When we use the term "card technologies" or "smart cards,” what do we mean? The easy answer is - any technology that can be placed on a card. Typically we think of our credit or bank card but there are other sizes and materials used for different applications. The card can be made of plastic (polyester, pvc, or some other material) or paper, or even some amalgamation of materials. The common point is that the card is used to provide "access" to something and it includes some form of automatic identification and data capture technology.
There are currently three main technologies we think of when we mention card technologies:
The best-known applications of magnetic stripe are for financial cards, transit tickets, and ID cards. Financial cards include the familiar bank credit and debit cards used in Automated Teller Machines (ATM) and point-of-sale terminals, as well as prepaid cards used in telephones and vending machines. Transit tickets range the gamut from subways, railroads, buses, toll roads to airlines. ID cards include driver licenses, employee ID badges, membership cards, and door keys.
Smart card technology rapidly gained acceptance in Europe as a telephone debit card because the high cost of communications made on-line verification of transactions very expensive. IC/smart cards are also used in vending machines, in lotteries, for secure access control to buildings and computers, for multiple application student ID cards, to scramble pay television signals, in healthcare applications, in banking, and to store automobile service histories.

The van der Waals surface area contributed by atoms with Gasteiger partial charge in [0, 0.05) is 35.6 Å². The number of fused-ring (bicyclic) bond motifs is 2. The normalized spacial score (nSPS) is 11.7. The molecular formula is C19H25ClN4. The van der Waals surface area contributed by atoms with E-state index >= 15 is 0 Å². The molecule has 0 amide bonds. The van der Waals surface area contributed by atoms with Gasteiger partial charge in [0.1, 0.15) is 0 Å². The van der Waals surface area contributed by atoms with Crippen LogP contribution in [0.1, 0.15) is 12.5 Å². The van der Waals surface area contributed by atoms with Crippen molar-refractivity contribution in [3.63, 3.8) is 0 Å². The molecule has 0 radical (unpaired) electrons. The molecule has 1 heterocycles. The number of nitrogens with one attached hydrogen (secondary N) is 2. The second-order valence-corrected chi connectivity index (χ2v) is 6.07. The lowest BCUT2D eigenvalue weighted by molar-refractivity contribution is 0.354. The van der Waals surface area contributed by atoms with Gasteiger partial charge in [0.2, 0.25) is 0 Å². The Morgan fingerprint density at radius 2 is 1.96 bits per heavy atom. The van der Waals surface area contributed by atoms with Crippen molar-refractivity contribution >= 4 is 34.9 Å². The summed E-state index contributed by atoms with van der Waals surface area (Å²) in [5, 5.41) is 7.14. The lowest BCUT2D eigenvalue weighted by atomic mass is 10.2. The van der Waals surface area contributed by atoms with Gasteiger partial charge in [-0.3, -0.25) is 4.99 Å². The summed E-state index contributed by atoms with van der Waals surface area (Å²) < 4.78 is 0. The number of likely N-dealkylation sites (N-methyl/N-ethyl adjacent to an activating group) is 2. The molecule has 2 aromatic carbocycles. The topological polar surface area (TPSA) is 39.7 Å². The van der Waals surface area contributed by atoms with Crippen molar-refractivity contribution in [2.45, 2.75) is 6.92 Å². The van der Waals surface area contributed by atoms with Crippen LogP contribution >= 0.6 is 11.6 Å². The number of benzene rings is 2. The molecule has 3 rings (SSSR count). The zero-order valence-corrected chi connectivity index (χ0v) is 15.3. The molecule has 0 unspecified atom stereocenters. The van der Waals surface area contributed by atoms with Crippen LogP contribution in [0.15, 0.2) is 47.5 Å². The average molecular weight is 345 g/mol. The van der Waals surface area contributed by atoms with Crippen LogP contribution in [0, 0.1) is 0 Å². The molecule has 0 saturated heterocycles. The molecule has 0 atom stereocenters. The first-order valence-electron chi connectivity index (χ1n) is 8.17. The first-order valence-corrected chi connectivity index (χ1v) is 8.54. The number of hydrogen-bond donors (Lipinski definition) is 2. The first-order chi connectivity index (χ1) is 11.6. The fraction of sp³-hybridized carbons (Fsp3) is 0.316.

These data intensive cards are currently being used to store prenatal-care records, medical images and personal medical records; for high-security drivers' licenses and access/entry cards, auto repair/warranty records, secure bank debit cards, immigrant ID cards, and automated cargo manifests for Department of Defense logistics.
Dye Diffusion Thermal Transfer
Dye diffusion thermal transfer is used in a wide range of applications, for example, in post card printers, and video and computer graphics printers where the precision and quality of the image are prime considerations. The technology is being used increasingly for photo ID card applications. Perhaps the most visible examples in the U.S. are Citibank's photo ID Visa and MasterCard. Dye diffusion thermal transfer is also being used to create the photo ID on drivers' licenses for Pennsylvania, Minnesota, Florida, Ohio, and Massachusetts among a growing number of states. Internationally, dye diffusion thermal transfer is being used in combination with data capture technologies such as bar code, smart card, and magnetic stripe for national ID cards in China and Southeast Asia.
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10/26/2016 » 10/28/2016
RFID in the Food Industry